Screw My Dad: Give a Warm Welcome to Reinvention
Aaron Perlut | Partner

I am 53-years-old.

  • Seven years ago, I started playing guitar. I had no idea what would come of it. I only knew I had always wanted to play rock’n’roll. Today, I am a songwriter, lead a band, play shows in front of crowds and have three albums.
  • In September 2019, after 48 years of living with deep insecurity—driving fits of anger and an unquenchable social anxiety which made me want to scream “look at me” anytime I was in a crowd—I took my first steps to admit and address my anxiety through counseling and prescriptive means.
  • In November of 2018, after drinking heavily for some 30 years, I told my wife I was done with alcohol. I remain sober some five-and-a-half years later.

I tell you all of this because in life and business, people and organizations must continually reinvent themselves. Unlike my father’s beliefs, old dogs can learn new tricks. 

Arguably, in fact, nothing is more important than personal and organizational reinvention towards growth. It’s actually why we named ourselves Elasticity, as we aspire to be on the bleeding edge of change, unafraid of what might come next as the marketing communications and advertising industries have been evolving at breakneck speed for 25 years. We knew that Elasticity must be able to pivot, grow, learn, expand our perspectives as well as the manner in which we operate repeatedly in order to succeed. 

Consider work trends in a post-Covid environment. It has impacted every business manager and owner I know. We are all working to find the right balance for our organizations that effectively meet the temperature of today’s workforce which has become largely accustomed and comfortable working from home, in spite of the significant data citing the negative impacts of isolation on mental health.

The reinvention elephant in the room, of course, is generative AI. Business leaders are either intrigued, confused, terrified or collectively intrigued, confused and terrified. A report from Accenture released earlier this year began with, “In 2022, we set out a bold prediction: companies that embrace Total Enterprise Reinvention as a strategy using technology, data and AI would lead in the coming decade.”

It also noted that, “Between 2019 and 2022, Reinventors increased their revenues by 15 percentage points more than the rest of our research participants, with an average profit margin 5.6 percentage points higher. Crucially, Reinventors are widening the gap between them and their competitors—increasing the revenue growth gap by 2.4 times—creating an imperative for others to act.”

This is one reason why my partner Brian Cross began a weekly lunch session for our team, where we discuss and examine the practical uses through which generative AI can further our business processes and products. It’s why our creative director Nick Walden and his team are using AI in the development of creative design.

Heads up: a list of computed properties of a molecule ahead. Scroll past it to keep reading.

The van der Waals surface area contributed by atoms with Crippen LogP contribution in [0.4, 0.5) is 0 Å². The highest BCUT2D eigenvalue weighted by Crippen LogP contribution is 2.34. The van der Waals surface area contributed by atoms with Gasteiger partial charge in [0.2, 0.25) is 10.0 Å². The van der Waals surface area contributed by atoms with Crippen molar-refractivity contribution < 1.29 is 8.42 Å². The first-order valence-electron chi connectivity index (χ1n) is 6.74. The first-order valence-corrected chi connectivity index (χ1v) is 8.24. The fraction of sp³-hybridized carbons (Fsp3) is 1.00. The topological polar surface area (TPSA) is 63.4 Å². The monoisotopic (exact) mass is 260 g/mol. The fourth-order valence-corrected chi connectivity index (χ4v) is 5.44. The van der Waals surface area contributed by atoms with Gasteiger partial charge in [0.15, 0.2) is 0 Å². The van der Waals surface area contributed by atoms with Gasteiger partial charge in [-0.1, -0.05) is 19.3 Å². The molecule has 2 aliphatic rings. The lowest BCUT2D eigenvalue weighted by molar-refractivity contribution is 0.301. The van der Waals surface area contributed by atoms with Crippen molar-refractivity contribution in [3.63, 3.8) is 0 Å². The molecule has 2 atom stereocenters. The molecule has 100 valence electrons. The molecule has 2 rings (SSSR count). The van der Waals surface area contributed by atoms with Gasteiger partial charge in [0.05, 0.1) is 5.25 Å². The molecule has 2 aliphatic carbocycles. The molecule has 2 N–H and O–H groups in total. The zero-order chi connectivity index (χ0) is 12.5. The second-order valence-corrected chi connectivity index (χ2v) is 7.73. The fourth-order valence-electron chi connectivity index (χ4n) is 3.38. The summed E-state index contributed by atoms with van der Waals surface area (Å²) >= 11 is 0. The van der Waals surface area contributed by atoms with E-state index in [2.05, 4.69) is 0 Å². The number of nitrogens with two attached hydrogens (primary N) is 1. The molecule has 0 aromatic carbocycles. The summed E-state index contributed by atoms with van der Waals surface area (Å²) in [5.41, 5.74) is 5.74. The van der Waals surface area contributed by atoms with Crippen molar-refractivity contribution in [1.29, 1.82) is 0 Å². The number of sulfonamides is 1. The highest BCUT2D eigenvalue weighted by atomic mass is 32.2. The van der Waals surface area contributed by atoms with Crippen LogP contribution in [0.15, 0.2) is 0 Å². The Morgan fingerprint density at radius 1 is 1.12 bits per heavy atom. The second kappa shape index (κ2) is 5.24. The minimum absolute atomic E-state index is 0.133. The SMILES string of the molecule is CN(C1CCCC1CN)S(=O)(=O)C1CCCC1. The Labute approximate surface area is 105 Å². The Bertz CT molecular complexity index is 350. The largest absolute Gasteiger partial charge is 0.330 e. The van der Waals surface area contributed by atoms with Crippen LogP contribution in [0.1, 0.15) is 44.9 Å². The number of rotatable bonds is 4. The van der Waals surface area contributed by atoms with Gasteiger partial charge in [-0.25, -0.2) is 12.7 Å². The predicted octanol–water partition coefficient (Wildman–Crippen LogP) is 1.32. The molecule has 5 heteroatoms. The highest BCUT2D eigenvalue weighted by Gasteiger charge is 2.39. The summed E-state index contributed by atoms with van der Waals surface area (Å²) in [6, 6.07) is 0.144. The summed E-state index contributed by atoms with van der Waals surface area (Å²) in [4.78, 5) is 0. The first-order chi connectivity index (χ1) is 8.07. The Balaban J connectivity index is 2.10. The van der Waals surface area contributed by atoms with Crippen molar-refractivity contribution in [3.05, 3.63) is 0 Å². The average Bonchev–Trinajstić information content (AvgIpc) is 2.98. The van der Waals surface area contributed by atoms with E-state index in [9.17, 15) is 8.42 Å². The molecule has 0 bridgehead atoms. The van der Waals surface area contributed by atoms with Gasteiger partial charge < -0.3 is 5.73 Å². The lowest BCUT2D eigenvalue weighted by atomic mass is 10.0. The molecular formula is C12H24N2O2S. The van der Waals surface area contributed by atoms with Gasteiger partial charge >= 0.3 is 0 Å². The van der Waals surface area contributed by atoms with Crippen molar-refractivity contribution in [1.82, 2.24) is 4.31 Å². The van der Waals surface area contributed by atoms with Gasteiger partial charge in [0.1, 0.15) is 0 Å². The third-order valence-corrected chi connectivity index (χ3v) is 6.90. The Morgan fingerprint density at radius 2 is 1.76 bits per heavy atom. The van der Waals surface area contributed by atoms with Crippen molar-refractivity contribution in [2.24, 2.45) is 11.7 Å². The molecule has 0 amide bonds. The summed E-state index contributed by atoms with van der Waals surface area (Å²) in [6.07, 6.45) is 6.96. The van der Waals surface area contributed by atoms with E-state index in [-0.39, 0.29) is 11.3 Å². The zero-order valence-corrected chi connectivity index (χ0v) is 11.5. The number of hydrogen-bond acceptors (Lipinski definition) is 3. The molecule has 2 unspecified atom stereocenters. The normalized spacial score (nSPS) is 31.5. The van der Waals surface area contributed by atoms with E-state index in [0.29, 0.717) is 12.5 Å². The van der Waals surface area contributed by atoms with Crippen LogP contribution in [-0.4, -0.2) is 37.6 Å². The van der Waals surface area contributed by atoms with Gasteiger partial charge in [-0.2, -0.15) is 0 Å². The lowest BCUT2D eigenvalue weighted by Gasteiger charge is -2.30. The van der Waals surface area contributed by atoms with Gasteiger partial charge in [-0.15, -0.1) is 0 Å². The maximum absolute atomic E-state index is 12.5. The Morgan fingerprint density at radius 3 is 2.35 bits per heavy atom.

But here’s what is also essential and often overlooked: Generative AI requires the wisdom and guidance of humans to guide it and use the tool. Hammers do not swing themselves. AI is essentially shit-in and shit-out. If you feed the machine poorly contrived information, it won’t help you do what you need to do.

McKinsey just published a study called, “The Human Side of Generative AI: Creating a Path to Productivity.” The new research notes that generative AI, “may well automate up to 30 percent of business activities across occupations by 2030.” 

But in automating efficiencies, how can we reimagine jobs to be more human centric? And as teams start using generative AI—in theory to help free up capacity—management jobs will evolve. Hence, managers will need to lead both people and the use of AI. 

Ultimately, all of this requires a growth mindset that enables an acceptance, rather than a fear, of change. Reinvention is not a bad thing. I’m sorry dad, but if I can pull myself from drunkenness and play guitar in front of a few hundred people, dogs must learn old tricks. Reinvention should be a welcome visitor.

Aaron Perlut
Aaron Perlut is a cofounding partner of Elasticity with some 30 years of diverse experience in journalism, public relations and digital marketing. He is a former senior reputation management counselor at Omnicom-company FleishmanHillard, as well as a communications executive for two of the nation's largest energy companies. Throughout his career, Perlut has counseled a range of organizations---Fortune 500s, state governments, professional sports franchises, economic development authorities, well-funded startups and large non-profits---helping manage reputation and market brands across diverse channels in an evolving media environment.
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